With Deng gone, rookie guard Tony Snell must take full advantage of his new opportunity.
Under Tom Thibodeau, rookies have gotten little to no playing time. Jimmy Butler and Marquis Teague saw very limited time during their debut seasons, averaging 8.5 and 8.2 minutes per game, respectively.
Snell came to a different Bulls team, though. Depth was limited, but with Butler and Deng in the starting lineup, Snell’s minutes were scarce. The latter is gone, though, and Snell has the chance to show that he can be an asset for Chicago’s championship aspirations in the coming seasons.
It will be an uphill climb, though. Despite the trade making more than a handful of minutes available, Snell has still seen inconsistent playing time, even when he's been the starter.
Regardless of his spot on the depth chart, though, Snell now has a chance many rookies on the Bulls—and around the league—don’t get: a chance to make an impact and prove himself during his debut season.
Getting Consistent Minutes
Even with Deng as a Cleveland Cavalier, Snell has struggled to see consistent minutes. In the five games prior to Chicago's contest with the Orlando Magic, Snell had played approximately 16 minutes per game.
This was a considerably big drop in playing time compared to December when he averaged 25 minutes. Snell figured to be the primary backup to Butler and Mike Dunleavy, but, instead, Thibodeau has used Kirk Hinrich and D.J. Augustin in two-point-guard sets.
Snell even lost minutes to the recently acquired Cartier Martin during his debut, where Martin played 26 minutes to Snell's 17. That could have been a big game for the rookie as he was starting in place of the injured Butler.
The following game against the Washington Wizards on Jan. 13, Snell came off the bench to play just 15 minutes, despite a solid offensive performance, scoring 12 points on 5-of-9 shooting.
Thibodeau did, however, give Snell crunch-time minutes against the Magic on Jan. 15 after a productive fourth quarter from him helped get Chicago back in the game. Snell went on to play all three overtime periods, contributing on both ends of the floor, leading to a 128-125 Bulls win.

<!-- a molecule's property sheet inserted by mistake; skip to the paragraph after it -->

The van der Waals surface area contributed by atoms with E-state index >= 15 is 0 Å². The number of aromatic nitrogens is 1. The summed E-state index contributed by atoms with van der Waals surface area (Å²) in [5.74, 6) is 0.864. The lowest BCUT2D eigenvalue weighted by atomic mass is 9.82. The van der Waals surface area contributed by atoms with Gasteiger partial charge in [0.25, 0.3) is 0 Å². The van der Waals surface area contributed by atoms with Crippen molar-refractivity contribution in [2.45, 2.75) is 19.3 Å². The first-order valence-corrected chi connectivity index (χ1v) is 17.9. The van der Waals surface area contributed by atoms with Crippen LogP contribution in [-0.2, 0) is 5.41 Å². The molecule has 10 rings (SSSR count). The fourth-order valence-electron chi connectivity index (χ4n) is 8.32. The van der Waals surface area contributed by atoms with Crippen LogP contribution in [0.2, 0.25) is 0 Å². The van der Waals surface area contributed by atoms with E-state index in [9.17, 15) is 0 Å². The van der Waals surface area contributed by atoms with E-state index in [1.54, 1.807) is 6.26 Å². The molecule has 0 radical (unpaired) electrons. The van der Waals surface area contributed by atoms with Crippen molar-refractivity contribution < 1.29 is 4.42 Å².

Snell’s minutes could continue to fluctuate until he fully settles in, but performances like those certainly bode well for him as the season progresses.
Where He Must Improve
Snell has a lot of defensive potential, but it hasn't been fully realized yet.
According to Synergy, Snell allows nearly one point per play, but it's his pick-and-roll defense that is a bit worrisome. He allows .96 points per play, and opponents shoot nearly 46 percent.
Snell’s problem is that he tends to trail while defending the pick-and-roll.
A quicker, more athletic wing can get by Snell because he tries to make the ball-handler go away from the screen. At times, though, he gives too much room, allowing the offensive player a lane to the basket; although some of it can be blamed on poor help defense on the back side.
Offensively, the rookie guard has shot the ball particularly well. On 83 two-point attempts, Snell has made 48 percent of them and is shooting 56 percent in the paint, per NBA.com. It’s his three-point shooting that’s been off all season.
After a solid month in November where he shot 7-of-16 from downtown across nine games, Snell’s three-point shot took a turn for the worst. During December—his most active month—Snell shot 28 percent from behind the arc.
Snell has a high ceiling and has good defensive potential given his frame. It will surely take the 22-year-old some time to develop into a solid rotation player, but now he has a chance to speed up that process—if he can get the playing time that is.
Cementing His Role on the Team
Snell's shot will come around sooner or later, but the other aspects of his game give him the potential to be an all-around player. Fortunately, Chicago's front office seems to believe in him.
After the Deng trade, Bulls general manager Gar Forman spoke on the Bulls’ future, via Mark Strotman of CSN Chicago, naming Snell as one of the players the organization can use in their “retooling” process.
Whether Snell can be a starter or not remains to be seen. His role will depend on who the Bulls sign and draft during the offseason. Chances are Chicago will target a wing player after trading away Deng.
Can Tony Snell be a starter in the foreseeable future?
Some of it will also depend on Dunleavy’s future as there are rumors floating around that he could be the next Bull traded. B/R’s own Ric Bucher recently reported that several general managers around the league believe the 12-year veteran will be shipped before the trade deadline on Feb. 20.
This would make Snell the next man up by default, and he’s had success as a starter so far. In 10 games as a starter, Snell is averaging 9.6 points per game while shooting 40 percent from downtown.
If the Bulls land a big free agent or draft a rookie with high upside, Snell could default back to the bench as one of the key members of the second unit.
Snell has a bright future with the Bulls. Management seems to be high on him, and he’s had some good flashes this season.
Without Deng, Snell has lost a player he could learn from and possibly model his game after, but it has given him a huge opportunity to show the Bulls what he can provide for them in the near future.
Note: Synergy stats accurate as of Jan. 15, 2014, before new game data was available.